Thanks for reading The Backstory, our weekly digest of the best new work at Puck.
It was another incredible week here at Puck’s sun-drenched Chelsea headquarters: Lauren Sherman conveyed all the rumors out of LVMH; Dylan Byers offered a Talmudic reading of the latest Zaz sacred texts; and Matt Belloni deciphered Marvel’s age of reduced expectations as Bill Cohan sized up Bob Iger’s latest challenge. Meanwhile, Tara Palmeri broke the news on K Street’s attempts to infiltrate the Mike Johnson bunker, while Peter Hamby ran the numbers on Biden’s own Kennedy curse. And Julia Ioffe sat down with National Security Adviser Jake Sullivan to discuss Israel and Ukraine.
Check out these stories, and others, via the links below. And stick around for the backstory on how it all came together.
Lauren Sherman previews the Gap’s most recent reboot and scrutinizes the latest batch of LVMH rumors.
Bill Cohan deciphers Bob Iger’s latest tea leaves.
Dylan Byers examines the latest blips in the Zaz narrative and reports on the travails inside Condé Nast.
Matt Belloni delves into the post-peak Marvel universe.
Jonathan Handel unearths the last-minute drama from the final days of the actors strike.
Julia Alexander reports from the front lines of the real streaming wars.
Teddy Schleifer sits down with the aspiring prince of San Francisco.
Eriq Gardner charts a bizarre twist out of eBay.
Julia Ioffe talks to Jake Sullivan about Israel and Ukraine.
Peter Hamby perceives Biden’s real electoral threat.
Abby Livingston and Tina Nguyen capture the mayhem on Capitol Hill, while Tara Palmeri details K Street’s feverish attempts to charm Mike Johnson.
Justine Bateman, the former actress and SAG-AFTRA consultant on A.I., discusses the new actors’ deal on The Town.
Tara Palmeri explores the dynamics on the ground in New Hampshire with strategist Matthew Bartlett on Somebody’s Gotta Win.
Peter Hamby and Dylan Byers wonder aloud whether David Zaslav is losing the narrative on The Powers That Be.
|On Wednesday evening, I headed up to midtown for a party in celebration of former CNN host Brian Stelter’s new book, Network of Lies, a dissertation on the unraveling of Fox News in all its truth-sculpting gore. The party was at Michael’s, the old and familiar haunt on West 55th Street, which sort of created the mythology of the see-and-be-seen Manhattan media power lunch—a venue where morning TV stars swilled glasses of oaky chardonnay beside Howard Rubenstein types, while bankers and publishers picked over Cobb salads at adjacent two-tops, yammering to each other while diligently keeping one eye askance to see who might walk in next. I hadn’t been there in ages, since before Covid, and it was a delight to see the joint full—a sight that harkened back to a more romantic time.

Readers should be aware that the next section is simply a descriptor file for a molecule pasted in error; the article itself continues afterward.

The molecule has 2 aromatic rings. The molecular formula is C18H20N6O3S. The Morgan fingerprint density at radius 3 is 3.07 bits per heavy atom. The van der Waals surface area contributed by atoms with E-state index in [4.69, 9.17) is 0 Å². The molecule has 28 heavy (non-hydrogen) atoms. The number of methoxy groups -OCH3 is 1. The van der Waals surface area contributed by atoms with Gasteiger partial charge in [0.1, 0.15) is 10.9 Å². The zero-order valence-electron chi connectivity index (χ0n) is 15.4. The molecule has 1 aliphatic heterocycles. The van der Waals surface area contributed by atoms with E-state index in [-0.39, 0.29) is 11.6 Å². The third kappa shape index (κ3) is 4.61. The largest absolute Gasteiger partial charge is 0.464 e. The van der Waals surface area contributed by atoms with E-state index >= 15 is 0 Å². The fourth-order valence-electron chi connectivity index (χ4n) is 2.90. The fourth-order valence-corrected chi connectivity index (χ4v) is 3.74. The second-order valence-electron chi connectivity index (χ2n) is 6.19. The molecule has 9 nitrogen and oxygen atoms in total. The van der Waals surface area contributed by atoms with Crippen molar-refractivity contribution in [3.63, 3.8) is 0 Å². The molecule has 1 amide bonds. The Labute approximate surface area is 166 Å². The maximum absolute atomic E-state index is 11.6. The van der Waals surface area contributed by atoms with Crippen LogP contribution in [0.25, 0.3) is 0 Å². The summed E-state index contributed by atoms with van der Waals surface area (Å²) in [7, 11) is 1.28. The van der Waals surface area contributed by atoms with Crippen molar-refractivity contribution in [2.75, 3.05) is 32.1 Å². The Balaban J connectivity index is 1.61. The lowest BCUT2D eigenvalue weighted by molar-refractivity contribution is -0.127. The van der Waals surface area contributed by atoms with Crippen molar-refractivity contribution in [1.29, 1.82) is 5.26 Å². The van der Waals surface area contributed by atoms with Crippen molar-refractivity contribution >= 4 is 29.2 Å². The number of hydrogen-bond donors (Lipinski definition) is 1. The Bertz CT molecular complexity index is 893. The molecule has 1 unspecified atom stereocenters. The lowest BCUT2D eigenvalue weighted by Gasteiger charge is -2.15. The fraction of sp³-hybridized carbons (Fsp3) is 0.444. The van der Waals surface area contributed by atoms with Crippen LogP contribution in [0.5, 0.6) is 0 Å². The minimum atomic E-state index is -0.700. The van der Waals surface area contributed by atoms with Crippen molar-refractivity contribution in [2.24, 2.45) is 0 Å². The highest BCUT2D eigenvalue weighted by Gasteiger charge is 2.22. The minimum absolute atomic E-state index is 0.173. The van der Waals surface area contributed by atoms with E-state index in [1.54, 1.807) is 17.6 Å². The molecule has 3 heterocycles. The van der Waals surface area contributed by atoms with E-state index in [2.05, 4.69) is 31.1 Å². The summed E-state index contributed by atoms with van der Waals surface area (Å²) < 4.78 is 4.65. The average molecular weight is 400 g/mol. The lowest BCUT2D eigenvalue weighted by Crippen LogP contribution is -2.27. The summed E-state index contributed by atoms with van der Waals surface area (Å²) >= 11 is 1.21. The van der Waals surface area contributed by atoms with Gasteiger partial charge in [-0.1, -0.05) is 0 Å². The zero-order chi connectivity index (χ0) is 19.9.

The talk of the town that day, at least in our business, had been a pair of New York Times pieces about David Zaslav, the C.E.O. of WBD, whom the media had prematurely anointed as the Most Important Person in Hollywood before both actively and surreptitiously retracting the honor as the company diligently cut costs—pissing off innumerable cohorts within the creative community and old guard—to service its enormous, nearly $50 billion debt load. Zaslav can be a polarizing figure, as close readers of Puck know well. On the one hand, he’s a ruthlessly efficient executive who had the ambition and fortitude to turn a fledgling low-fi backwater television roll-up into a true media colossus over the course of two decades. On the other hand, that kind of ambition has many scents in the media business, not all of them redolent. Sometimes there is collateral damage en route to the top.
Naturally, the crowd at Stelter’s party was a living embodiment of the Times articles. Some of the subjects and authors, and many of their communications impresarios, were scattered about, nibbling on little slices of pizza or balls of crab cake. Conversations quickly turned to peoples’ various impressions of the stories—and, frankly, how much about the guy they already knew from being ardent Puck subscribers.
Zaz’s debt journey, to say nothing of his empire-building journey, has always been an infatuation of ours at Puck. After all, whatever you think of the guy or his performance, he’s got a vision and he isn’t afraid to crack a few eggs to get there. In the brilliant piece Zaz-Adjusted EBITDA, my partner Bill Cohan explains that the market pessimism around Zaslav’s restructuring may miss the point. Zaslav’s WBD has yet to ignite its revenue or EBITDA engine, but the company’s debt-servicing discipline has positioned it to be an acquirer in the next chapter of Hollywood’s M&A Hunger Games. Meanwhile, Dylan Byers’s close reading of the Zaz narrative—including elements from those Times pieces—offers directional clues about his next key decisions. Zaz Lit 101 is for the real insiders.
But if you only have time to read one piece this weekend, I’d turn your attention to a work beyond the solar system of media egos—a topic far more important. Earlier this week, my partner Julia Ioffe had a very candid and frank conversation with National Security Adviser Jake Sullivan about the direction of the Israel-Hamas war, what it means for U.S. engagement, the state of affairs in Ukraine, and so much more. Sullivan was forthright and compelling. And Julia, once again, proved herself to be the leading voice on our culture’s newly complex foreign entanglements. And this, more than anything, is the story of our time and precisely what you should expect from Puck.
Have a great Thanksgiving,